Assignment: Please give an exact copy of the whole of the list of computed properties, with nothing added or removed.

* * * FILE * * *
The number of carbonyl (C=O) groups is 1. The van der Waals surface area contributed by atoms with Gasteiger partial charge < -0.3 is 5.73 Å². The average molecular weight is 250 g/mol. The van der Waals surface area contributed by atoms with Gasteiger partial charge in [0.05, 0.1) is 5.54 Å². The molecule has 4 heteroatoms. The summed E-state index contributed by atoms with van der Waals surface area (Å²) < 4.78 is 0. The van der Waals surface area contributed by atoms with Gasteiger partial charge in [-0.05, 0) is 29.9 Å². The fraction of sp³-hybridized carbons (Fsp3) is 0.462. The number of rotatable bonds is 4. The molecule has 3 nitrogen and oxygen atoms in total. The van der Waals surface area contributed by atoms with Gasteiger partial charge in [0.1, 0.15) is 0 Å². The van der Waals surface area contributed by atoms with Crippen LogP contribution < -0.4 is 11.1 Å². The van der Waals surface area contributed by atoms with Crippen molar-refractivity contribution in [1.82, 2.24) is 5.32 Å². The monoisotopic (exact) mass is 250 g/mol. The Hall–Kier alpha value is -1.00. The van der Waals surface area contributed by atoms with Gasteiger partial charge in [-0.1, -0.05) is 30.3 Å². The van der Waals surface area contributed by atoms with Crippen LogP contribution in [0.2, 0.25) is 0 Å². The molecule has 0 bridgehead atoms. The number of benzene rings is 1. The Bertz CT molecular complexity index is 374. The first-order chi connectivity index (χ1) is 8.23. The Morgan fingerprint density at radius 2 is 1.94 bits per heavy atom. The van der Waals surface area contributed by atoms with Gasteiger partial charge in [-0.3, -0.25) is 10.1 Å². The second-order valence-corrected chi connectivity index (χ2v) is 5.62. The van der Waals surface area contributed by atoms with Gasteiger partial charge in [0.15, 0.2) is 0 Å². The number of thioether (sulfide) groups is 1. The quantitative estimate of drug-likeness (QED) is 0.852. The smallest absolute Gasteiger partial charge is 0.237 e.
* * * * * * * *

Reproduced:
The number of carbonyl (C=O) groups is 1. The van der Waals surface area contributed by atoms with Gasteiger partial charge < -0.3 is 5.73 Å². The average molecular weight is 250 g/mol. The van der Waals surface area contributed by atoms with Gasteiger partial charge in [0.05, 0.1) is 5.54 Å². The molecule has 4 heteroatoms. The summed E-state index contributed by atoms with van der Waals surface area (Å²) < 4.78 is 0. The van der Waals surface area contributed by atoms with Gasteiger partial charge in [-0.05, 0) is 29.9 Å². The fraction of sp³-hybridized carbons (Fsp3) is 0.462. The number of rotatable bonds is 4. The molecule has 3 nitrogen and oxygen atoms in total. The van der Waals surface area contributed by atoms with Gasteiger partial charge in [0.1, 0.15) is 0 Å². The van der Waals surface area contributed by atoms with Crippen LogP contribution < -0.4 is 11.1 Å². The van der Waals surface area contributed by atoms with Crippen molar-refractivity contribution in [1.82, 2.24) is 5.32 Å². The monoisotopic (exact) mass is 250 g/mol. The Hall–Kier alpha value is -1.00. The van der Waals surface area contributed by atoms with Gasteiger partial charge in [-0.1, -0.05) is 30.3 Å². The van der Waals surface area contributed by atoms with Crippen LogP contribution in [0.2, 0.25) is 0 Å². The molecule has 0 bridgehead atoms. The number of benzene rings is 1. The Bertz CT molecular complexity index is 374. The first-order chi connectivity index (χ1) is 8.23. The Morgan fingerprint density at radius 2 is 1.94 bits per heavy atom. The van der Waals surface area contributed by atoms with Gasteiger partial charge in [-0.3, -0.25) is 10.1 Å². The second-order valence-corrected chi connectivity index (χ2v) is 5.62. The van der Waals surface area contributed by atoms with Gasteiger partial charge in [0.15, 0.2) is 0 Å². The number of thioether (sulfide) groups is 1. The quantitative estimate of drug-likeness (QED) is 0.852. The smallest absolute Gasteiger partial charge is 0.237 e.